Call Al Sharpton a radical. Call him a hero. Call him divisive. Or call him an acitivist. Regardless of your opinion of Al Sharpton, the recent cartoon in Investors’ Business Daily's editorial section is appalling.
The newspaper directly presses on the slowly healing wound of a time in American history not easily forgotten. I am talking about a time, when in the 19th and 20th century, thousands of African Americans were lynched. That said, the newspaper's cartoon is derogatory because it specifically utilizes a crude historical backdrop rooted in racism.
Known for its conservative tendencies, the business newspaper sought to express its displeasure with the national response to the Zimmerman verdict by depicting one of the most tragic crimes committed against blacks in the past century. The cartoon shows certain events in which Al Sharpton has been actively involved.
In showing the lynching of the "truth," the newspaper was clearly trying to indicate their discontent with the actions of Sharpton, yet the analogy is extremely offensive. Another conservative paper, The National Review, also ran the image as their "Cartoon of the Day."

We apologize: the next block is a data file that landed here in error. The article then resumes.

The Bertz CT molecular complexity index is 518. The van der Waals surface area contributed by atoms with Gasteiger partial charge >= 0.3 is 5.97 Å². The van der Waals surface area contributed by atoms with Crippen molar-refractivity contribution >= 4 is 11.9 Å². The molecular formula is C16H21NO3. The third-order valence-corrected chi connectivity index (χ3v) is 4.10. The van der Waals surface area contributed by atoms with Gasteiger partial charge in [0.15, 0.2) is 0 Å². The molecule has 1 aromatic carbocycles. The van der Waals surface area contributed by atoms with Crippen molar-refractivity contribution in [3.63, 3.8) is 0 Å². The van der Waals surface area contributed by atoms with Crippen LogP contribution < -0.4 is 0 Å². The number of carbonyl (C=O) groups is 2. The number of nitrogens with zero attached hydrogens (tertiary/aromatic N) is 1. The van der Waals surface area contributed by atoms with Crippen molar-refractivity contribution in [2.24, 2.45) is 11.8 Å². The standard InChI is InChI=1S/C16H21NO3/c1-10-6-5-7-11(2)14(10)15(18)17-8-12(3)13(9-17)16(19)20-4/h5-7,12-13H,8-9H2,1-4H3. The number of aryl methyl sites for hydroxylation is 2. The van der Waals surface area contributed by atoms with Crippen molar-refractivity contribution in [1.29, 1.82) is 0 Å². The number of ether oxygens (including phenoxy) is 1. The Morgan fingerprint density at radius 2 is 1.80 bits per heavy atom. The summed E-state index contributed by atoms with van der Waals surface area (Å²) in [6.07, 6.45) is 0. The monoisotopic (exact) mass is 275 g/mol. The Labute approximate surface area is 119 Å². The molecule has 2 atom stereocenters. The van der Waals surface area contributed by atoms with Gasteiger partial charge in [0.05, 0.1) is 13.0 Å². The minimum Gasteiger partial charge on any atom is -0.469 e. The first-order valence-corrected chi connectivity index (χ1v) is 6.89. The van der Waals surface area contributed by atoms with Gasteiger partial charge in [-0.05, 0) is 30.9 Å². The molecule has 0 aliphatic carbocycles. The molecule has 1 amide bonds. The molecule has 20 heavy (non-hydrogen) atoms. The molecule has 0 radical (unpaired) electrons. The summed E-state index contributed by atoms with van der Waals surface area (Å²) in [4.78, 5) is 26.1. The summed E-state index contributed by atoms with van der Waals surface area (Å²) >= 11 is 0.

The instances shown in the image, Tawana Brawley, Crown Heights, and Freddie's Fashion Market, were all controversial affairs in which Sharpton inflamed racial tensions. In 1987, Tawana Brawley claimed that she had been raped by six white men, some of who were police officers. When all of the suspected rapists were acquitted by a grand jury, Sharpton accused the prosecutor of being a racist and one of the perpetrators himself. Ultimately, it was discovered that the story was fabricated by Brawley. The two other events also ended in controversy: a riot in Crown Heights and a fatal shooting at Freddie's Fashion Mart.
The two newspapers can comment all they want about Al Sharpton's actions but to utilize the horrific image of lynching as their metaphor is simply wrong. When such ghastly acts have marred our history, it is senseless to display an image that has represented the epitome of racism in America.